As a teen, I enjoyed Isaac Asimov’s robot stories, collected in I, Robot. In particular I loved his main protagonist Dr Susan Calvin, chief robopsychologist at US Robots and Mechanical Men. From that phrase alone you’ll see they are a little dated, and there are certainly issues with Asimov’s portrayal of Dr Calvin as an Ice Maiden stereotype. But One-2-One lets the player tweak the character to make her your own, so this issues can disappear in actual play. Robots are governed by the famous Laws of Robotics, and the mysteries revolve around robots apparently disobeying these Laws – but in many cases it’s humans who are the true culprits. Within the narrow confines of the Laws, it would be tough to write adventures, but as the player – that’s not my problem! With Calvin’s fearsome intelligence, patience and keen insight into robotic minds, and the setting, which explores the nature of humanity and the minutiae of ethics, she’s my choice for a One-2-One game.

Preorder Cthulhu Confidential at the Pelgrane webstore, and get the PDF plus a preview of the first Dex Raymond adventure, straight away!

———————————–

GUMSHOE One-2-One retunes, rebuilds and re-envisions the acclaimed GUMSHOE investigative rules set for one player, and one GM. Together, the two of you create a story that evokes the classic solo protagonist mystery format of classic detective fiction. Can’t find a group who can play when you can? Want an intense head-to-head gaming experience? Play face to face with GUMSHOE One-2-One—or take advantage of its superb fit with virtual tabletops and play online. Purchase Cthulhu Confidential and future GUMSHOE One-2-One products in print and PDF at the Pelgrane Shop.

confidential2Cthulhu Confidential, the flagship title for GUMSHOE One-2-One, is now available for pre-order! GUMSHOE One-2-One is designed for two players: a GM and a player who takes the role of a solo investigator, solving Mythos mysteries. In Cthulhu Confidential our PCs are hard-boiled shamus Dex Raymond, investigative journalist Vivian Sinclair, and private eye Langston Montgomery Wright.

We asked the Pelgranistas—as well as some friends of Pelgrane—which fictional characters they’d most like to have a GUMSHOE One-2-One mystery adventure with. This is Cat Tobin‘s choice:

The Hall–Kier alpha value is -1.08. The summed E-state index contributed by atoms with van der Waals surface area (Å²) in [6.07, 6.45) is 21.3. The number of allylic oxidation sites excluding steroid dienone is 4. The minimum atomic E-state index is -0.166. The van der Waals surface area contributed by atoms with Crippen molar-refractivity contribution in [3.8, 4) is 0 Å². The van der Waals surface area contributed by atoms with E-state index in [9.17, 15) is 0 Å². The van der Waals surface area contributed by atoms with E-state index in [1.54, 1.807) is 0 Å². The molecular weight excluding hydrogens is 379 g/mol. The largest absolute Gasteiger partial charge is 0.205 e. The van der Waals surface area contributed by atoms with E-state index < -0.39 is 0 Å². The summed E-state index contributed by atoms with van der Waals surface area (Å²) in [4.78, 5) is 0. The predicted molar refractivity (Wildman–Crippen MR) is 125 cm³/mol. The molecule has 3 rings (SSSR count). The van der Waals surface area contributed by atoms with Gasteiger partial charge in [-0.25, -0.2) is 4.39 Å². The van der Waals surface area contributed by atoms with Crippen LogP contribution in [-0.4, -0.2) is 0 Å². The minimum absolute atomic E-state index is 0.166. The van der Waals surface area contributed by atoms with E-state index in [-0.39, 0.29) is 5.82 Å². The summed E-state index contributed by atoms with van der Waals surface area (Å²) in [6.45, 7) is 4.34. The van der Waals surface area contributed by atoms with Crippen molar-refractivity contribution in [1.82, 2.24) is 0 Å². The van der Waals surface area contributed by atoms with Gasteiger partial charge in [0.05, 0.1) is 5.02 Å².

cat-and-precious_400Mma Precious Ramotswe

At the age of 34, Mma Precious Ramotswe set up the No. 1 Ladies’ Detective Agency, and became the only lady detective in Botswana. “Women”, she says, when challenged about her chosen career by an upstart male lawyer, “are the ones who know what’s going on.”

Mma Ramotswe believes that crimes are committed by people, and her investigative method centers around that. She looks at the situation and the people involved, and tailors her approach to the principal actors. Whether it’s uncovering straying husbands, or finding missing people, she always gets results for her clients – and if she doesn’t, she waives her fees. She’s an intuitively moral woman, who believes strongly in doing the right thing, telling the truth and catching wrongdoers. She’s both practical, and methodical; her process of listing the likely sources of information, then seeking them out, makes her an ideal GUMSHOE investigator (and means she wouldn’t be put off by any intimidating Charlie Gotso or Mickey Cohen types, which is vital in a One-2-One adventure). And yet, despite her brilliance as a detective, she understands the importance of taking a moment to look around her Gaborone base, drink bush tea, watch the sun set and enjoy being alive, so I’m sure she’d be excellent company as a player.

Preorder Cthulhu Confidential at the Pelgrane webstore, and get the PDF plus a preview of the first Dex Raymond adventure, straight away!

———————————–

GUMSHOE One-2-One retunes, rebuilds and re-envisions the acclaimed GUMSHOE investigative rules set for one player, and one GM. Together, the two of you create a story that evokes the classic solo protagonist mystery format of classic detective fiction. Can’t find a group who can play when you can? Want an intense head-to-head gaming experience? Play face to face with GUMSHOE One-2-One—or take advantage of its superb fit with virtual tabletops and play online. Purchase Cthulhu Confidential and future GUMSHOE One-2-One products in print and PDF at the Pelgrane Shop.

Previous Entries